Take turns picking up a square and putting it in the corresponding section of your month. Keep playing until someone gets four in a row, vertically, horizontally, or diagonally. That player wins. (The squares need not be consecutive, just in the same row. For example, you could win with 5, 7, 9, and 11 in one week, even though those four numbers aren’t consecutive.)

Store the pages and squares in reused mailing envelopes.

BOOKS WITH CRAFTS FROM RECYCLED MATERIALS (745.5)

Anton, Carrie. Earth Smart Crafts.
Bone, Emily. Recycling Things to Make and Do.
Burke, Judy. Look What You Can Make with Paper Bags.
Chapman, Gillian. Making Art with Packaging.
Friday, Megan. Green Crafts.
Jones, Jen. Cool Crafts with Newspapers, Magazines, and Junk Mail.
Kohl, MaryAnn F. Art with Anything.
Nguyen, Duy. Junk Mail Origami.
Ochester, Betsy. Look What You Can Make with Egg Cartons.
Redleaf, Rhoda. Learn and Play the Green Way: Fun Activities with Reusable Materials*.
Richmond, Margie Hayes. Look What You Can Make with Paper Plates.
_____. Look What You Can Make with Tubes.
Ross, Kathy. Earth-Friendly Crafts
_____. Every Day is Earth Day.
_____. Look What You Can Make with Dozens of Household Items!
_____. Look What You Can Make with Newspapers, Magazines, and Greeting Cards.
_____. Look What You Can Make with Plastic Bottles and Tubs.
Siomades, Lorianne. Look What You Can Make with Boxes.
Sirrine, Carol. Cool Crafts with Old CDs.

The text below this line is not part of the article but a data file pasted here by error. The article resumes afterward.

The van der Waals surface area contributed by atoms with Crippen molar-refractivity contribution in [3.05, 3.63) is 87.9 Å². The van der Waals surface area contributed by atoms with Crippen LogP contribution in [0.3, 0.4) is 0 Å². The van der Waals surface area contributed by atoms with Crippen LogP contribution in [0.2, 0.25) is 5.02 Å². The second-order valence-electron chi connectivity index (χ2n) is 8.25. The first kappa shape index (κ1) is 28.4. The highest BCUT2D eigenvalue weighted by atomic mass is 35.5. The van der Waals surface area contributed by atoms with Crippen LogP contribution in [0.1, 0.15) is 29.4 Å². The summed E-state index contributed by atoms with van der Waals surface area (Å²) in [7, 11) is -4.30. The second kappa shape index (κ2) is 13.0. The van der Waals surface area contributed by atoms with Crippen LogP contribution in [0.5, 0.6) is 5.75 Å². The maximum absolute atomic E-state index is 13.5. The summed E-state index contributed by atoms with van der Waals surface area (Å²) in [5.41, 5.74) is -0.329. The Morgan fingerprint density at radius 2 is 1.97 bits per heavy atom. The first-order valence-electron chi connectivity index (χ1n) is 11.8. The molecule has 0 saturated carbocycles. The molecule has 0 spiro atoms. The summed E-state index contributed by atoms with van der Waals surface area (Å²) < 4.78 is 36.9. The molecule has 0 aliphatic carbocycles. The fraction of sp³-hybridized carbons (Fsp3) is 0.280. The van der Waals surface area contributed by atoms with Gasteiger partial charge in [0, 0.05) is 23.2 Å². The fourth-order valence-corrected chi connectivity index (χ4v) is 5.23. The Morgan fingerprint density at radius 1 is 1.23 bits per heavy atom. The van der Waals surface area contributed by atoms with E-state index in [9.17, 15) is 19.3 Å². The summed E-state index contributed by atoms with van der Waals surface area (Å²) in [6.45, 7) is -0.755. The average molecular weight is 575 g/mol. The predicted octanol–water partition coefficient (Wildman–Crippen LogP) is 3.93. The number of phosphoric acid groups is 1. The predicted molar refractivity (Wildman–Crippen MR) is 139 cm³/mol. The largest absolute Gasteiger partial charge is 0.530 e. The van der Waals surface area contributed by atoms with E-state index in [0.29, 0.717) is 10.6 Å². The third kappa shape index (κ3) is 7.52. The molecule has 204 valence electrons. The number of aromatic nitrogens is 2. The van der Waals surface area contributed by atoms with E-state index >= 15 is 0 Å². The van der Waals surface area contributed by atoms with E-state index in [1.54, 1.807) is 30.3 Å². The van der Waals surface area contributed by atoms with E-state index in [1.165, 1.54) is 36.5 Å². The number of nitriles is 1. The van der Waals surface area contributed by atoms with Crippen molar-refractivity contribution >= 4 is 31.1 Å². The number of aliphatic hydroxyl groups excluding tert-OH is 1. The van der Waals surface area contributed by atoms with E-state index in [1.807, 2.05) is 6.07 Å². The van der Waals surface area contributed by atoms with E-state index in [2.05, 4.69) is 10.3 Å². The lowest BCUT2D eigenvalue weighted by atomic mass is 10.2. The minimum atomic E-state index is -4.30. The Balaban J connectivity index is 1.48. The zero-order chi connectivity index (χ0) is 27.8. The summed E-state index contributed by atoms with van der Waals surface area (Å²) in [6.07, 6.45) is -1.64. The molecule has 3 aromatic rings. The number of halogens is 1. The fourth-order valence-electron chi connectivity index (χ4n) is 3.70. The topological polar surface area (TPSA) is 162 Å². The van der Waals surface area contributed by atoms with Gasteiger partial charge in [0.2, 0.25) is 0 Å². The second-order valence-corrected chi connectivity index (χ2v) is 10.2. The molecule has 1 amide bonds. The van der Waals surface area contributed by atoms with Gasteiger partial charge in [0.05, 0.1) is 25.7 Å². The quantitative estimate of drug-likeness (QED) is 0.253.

_____. Cool Crafts with Old Jeans.
_____. Cool Crafts with Old T-Shirts.
_____. Cool Crafts with Old Wrappers, Cans, and Bottles.
Sullivan, Susan White.The Big Green Book of Recycled Crafts.
Warwick, Ellen. 50 Ways to Get Your Carton.
Young, Karen Romano. Science Fair Winners: Junkyard Science.

*written for adults who work with children

Dee Anderson is the author of Reading Is Funny!: Motivating Kids to Read with Riddles (ALA Editions, 2009)

New Books from Rob Reid in the Works

I just got done proofing the galley for Reid’s Read-Alouds 2: Modern Day Classics from C.S. Lewis to Lemony Snicket, the companion to my Reid’s Read-Alouds, which was published by ALA last year. I had a great time with this project, too.  It gave me the chance to re-visit titles from my childhood as well many published during my children’s childhoods, and I found many wonderful books to share aloud with groups. As I did in the first book (and do in my Book Links “Reid-Alert” column), I included a “10 Minute Selection” for each book. I hope that gives you the perfect place to start book sharing.

I can now turn my attention to my next book–a companion to Something Funny Happened at the Library. I opened that first book with the following statement: “My job is to make kids laugh.” I still feel that way. If I can make them laugh, I have their attention. If I have their attention, I can lead them to wonderful forms of literature and storytelling, which eventually leads us to the library. The new book, tentatively called Something Funnier Happened at the Library, looks at humorous books that have been published since the first book arrived. In addition to several new story-program lesson plans, I’ll highlight aspects of humor not found in the first volume---for example, humor in graphic novels and in young adult books.